Among the cancellations brought by the Covid-19 crisis were those of the traditional Orange Order celebrations in Northern Ireland. Through respect for Sunday, the traditional Twelfth of July marches were due to take place next Monday, 13th July.
Undoubtedly, the government, the police and numerous community groups will have welcomed the cancellations However, not a few ordinary, decent law-abiding people will have been disappointed.
I have particular memories of the evening of one Twelfth.
It was the evening of the Twelfth of July of 1994. There were tired feet and sunburned foreheads and heads aching from being overdressed and dehydrated on a hot summer’s day: the three Orangemen sat and watched the video recording I had made of the proceedings of the day.
They had met at their hall before coming into the town and had walked through deserted streets to the departure point. Sunday suits and rolled umbrellas and bright orange collarettes. One of them still adhered to the tradition of wearing a bowler hat. The “hard hat” he called it and I think there was as much common sense as tradition in the wearing of it: he was red haired and very thin on top!
The lodges from a radius of maybe fifteen miles gathered in a small country town where they would march to the Field. The banners depicted stern Old Testament scenes and figures from times past who would have admonished those who partook of beer and played pop music and went to the shops on the Sundays.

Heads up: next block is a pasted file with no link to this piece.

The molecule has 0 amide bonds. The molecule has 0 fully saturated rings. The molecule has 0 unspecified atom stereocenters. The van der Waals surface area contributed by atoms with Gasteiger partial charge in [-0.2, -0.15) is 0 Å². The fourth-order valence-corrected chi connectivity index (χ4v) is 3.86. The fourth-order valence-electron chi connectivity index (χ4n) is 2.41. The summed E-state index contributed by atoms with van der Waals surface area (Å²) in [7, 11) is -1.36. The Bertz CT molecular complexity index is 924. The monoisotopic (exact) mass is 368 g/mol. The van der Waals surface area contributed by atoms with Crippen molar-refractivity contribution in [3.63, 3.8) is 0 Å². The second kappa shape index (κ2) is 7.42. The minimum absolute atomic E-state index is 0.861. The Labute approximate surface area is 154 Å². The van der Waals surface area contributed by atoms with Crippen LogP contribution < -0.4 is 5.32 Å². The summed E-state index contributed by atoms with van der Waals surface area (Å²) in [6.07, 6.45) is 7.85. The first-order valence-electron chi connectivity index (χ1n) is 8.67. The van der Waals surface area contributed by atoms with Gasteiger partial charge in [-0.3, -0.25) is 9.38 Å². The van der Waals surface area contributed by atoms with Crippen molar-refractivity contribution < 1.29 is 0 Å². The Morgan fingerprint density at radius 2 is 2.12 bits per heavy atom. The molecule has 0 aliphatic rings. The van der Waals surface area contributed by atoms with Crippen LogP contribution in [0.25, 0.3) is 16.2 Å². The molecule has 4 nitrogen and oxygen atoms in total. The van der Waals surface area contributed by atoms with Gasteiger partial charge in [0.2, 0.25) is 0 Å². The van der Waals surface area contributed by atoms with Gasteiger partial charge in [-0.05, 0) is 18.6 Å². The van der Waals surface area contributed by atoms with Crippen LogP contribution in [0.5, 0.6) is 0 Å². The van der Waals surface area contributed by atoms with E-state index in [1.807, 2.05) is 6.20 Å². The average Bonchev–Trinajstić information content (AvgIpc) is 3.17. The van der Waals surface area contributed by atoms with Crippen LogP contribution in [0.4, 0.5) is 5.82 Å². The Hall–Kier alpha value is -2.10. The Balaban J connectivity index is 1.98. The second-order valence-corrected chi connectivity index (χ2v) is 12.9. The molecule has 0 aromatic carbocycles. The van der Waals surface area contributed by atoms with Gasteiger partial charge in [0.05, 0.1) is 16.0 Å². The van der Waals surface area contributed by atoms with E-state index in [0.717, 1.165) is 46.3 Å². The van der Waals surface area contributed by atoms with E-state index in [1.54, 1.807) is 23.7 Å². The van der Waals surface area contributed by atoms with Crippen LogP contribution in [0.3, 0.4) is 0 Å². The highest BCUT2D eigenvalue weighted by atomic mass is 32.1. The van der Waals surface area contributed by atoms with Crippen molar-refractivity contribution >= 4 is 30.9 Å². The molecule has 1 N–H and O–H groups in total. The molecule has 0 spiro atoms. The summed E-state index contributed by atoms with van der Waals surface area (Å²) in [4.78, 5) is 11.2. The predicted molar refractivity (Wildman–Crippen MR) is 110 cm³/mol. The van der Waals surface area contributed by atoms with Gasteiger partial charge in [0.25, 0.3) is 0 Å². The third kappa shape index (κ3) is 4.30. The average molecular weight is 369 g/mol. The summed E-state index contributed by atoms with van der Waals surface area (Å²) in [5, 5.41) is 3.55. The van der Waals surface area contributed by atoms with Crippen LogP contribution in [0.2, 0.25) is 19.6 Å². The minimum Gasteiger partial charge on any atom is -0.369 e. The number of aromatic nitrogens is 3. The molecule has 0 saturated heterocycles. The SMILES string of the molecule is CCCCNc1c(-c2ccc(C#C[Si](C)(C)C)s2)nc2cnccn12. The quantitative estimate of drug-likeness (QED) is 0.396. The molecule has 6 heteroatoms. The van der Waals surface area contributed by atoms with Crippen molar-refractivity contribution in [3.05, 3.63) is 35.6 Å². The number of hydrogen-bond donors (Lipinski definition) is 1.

The lodge walked between high hedges as it approached the Field, the local undertaker appeared from a side road, hastily unrolling his collarette and falling into step. It would have been bad for business for him to have walked with the lodge in the home town – his surname was without an “O” prefix when dealing with Protestant clients, but had the “O” if his customers were Roman Catholic.
By the time the Field was reached there was about an hour to spare to find food and drink and chat with friends before it was time to form up again. The speeches were fine for those who wanted to listen, but the real business of the day was about being with friends.
The hour passed and it was time to reverse the morning process. The sky was blue and everyone was fed and refreshed and it had been altogether a fine day.
These were men whose organization had been compared to the Ku Klux Klan; whose beliefs have been vilified and pilloried around the world. Being a pint-drinking, football-following, middle of the road Anglican in those days, perhaps my senses were too dull to see what evil company I was keeping. All I could see was three men whose activities (that I thought were eccentric) had been seen by few and had caused no offence to anybody and who the next day would be back working on the land.
Certainly there were bigots, certainly there were those who stirred up hatred, certainly there were those who sought confrontation, certainly there were some who saw parades as a opportunity to attempt to intimidate Catholics, it’s just that it wasn’t that day. They weren’t at the parade I attended. 12th July 1994 was just a fine summer’s day in a small town in Co Down.